Bitcoin to Fuel Africa’s Banking Revolution


The Conversation (Melbourne)

Bitcoin has landed in Kenya.

The online currency that was, until recently, the preserve of tech entrepreneurs and only the most pioneering financiers, is to go mainstream in Nairobi while the rest of us continue to look on gingerly
from the sidelines.

This is thanks to Kipochi a Bitcoin wallet that will enable users to transfer bitcoins to each other before converting them into local currency. Kipochi – Swahili for “wallet” – will allow Kenyans to send money
quickly and cheaply, effectively avoiding the high transaction fees charged by existing services such as moneygram. Enabling the transfer of funds between countries is significant given the huge importance of
remittances to Africa’s economy. Remittances from outside Africa dwarf Western aid, for example, and the growth of economic migration across African borders means that transactions are increasingly international.


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Mobile phone banking is already flourishing in Africa much more quickly than here in the UK. It is driven by widespread mobile phone use and the relative scarcity of banks. The numbers are illuminating. In Kenya, the heartland of M-Pesa – the world’s leading mobile money service, approximately 70% of adults do not have access to a formal bank account. At the same time around 70% do have access to a mobile phone, and the overwhelming majority of those with phones have used them to access M-Pesa to transfer money.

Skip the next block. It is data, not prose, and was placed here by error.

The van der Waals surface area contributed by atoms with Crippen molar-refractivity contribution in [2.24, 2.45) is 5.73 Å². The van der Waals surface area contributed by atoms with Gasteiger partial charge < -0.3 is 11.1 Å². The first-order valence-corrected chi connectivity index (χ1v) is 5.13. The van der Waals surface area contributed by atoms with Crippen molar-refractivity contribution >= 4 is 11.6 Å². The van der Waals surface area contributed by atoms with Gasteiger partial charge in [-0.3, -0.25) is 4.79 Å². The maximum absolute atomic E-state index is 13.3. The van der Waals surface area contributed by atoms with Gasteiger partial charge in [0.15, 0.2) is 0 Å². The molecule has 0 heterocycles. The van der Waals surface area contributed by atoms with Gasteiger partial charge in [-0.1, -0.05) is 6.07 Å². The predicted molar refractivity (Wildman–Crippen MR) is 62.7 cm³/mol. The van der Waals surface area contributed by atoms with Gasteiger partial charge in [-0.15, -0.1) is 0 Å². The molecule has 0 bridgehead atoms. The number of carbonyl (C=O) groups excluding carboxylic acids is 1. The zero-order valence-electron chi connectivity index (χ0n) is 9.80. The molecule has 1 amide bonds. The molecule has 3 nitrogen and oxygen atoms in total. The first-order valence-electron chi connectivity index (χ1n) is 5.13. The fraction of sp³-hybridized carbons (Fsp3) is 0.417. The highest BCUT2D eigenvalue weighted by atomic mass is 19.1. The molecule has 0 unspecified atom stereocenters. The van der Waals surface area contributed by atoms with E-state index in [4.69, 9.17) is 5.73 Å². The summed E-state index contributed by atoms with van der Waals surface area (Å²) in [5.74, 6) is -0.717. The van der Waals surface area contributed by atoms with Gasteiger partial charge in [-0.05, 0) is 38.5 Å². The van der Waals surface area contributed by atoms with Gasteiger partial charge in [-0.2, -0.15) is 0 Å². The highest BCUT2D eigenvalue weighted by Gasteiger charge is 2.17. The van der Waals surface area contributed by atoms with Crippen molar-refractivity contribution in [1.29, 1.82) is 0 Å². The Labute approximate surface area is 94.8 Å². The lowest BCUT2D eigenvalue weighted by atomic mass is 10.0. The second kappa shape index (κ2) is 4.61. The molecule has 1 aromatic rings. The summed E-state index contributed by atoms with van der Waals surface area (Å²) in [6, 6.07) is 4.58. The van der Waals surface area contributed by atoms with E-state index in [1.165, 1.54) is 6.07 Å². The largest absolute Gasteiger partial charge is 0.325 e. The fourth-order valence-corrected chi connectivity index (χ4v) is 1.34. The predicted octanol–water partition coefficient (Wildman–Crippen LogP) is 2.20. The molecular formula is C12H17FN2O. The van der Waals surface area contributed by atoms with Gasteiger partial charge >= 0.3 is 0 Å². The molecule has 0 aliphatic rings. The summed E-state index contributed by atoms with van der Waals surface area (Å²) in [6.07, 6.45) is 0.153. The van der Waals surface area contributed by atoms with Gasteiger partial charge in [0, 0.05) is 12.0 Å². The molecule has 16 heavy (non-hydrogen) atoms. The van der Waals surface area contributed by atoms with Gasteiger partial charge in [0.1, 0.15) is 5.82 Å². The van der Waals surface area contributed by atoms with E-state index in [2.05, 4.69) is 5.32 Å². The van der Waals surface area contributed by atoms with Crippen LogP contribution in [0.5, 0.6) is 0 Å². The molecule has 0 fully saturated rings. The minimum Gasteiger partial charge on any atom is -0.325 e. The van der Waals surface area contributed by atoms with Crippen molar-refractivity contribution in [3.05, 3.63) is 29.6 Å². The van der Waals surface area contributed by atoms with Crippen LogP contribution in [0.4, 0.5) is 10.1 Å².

M-Pesa, M for mobile and Pesa – Swahili for money – is one of the relatively rare examples of “technological catch-up”, where the rapid adoption of a new technology allows less developed parts of the world to make substantial strides forward.

M-Pesa is very straightforward. Once one has registered an account and deposited some money, one simply dispatches cash to the intended recipient via a text message. The recipient then converts the text
message into cash at one of the 40,000 agents dotted around the country. The service is a godsend in many ways, it avoids lengthy bank queues, it negates the rigmarole of setting up a formal bank account and it facilities the support of the many rural-urban households that stretch across the country in an effort to secure a livelihood.

The Conversation (Melbourne)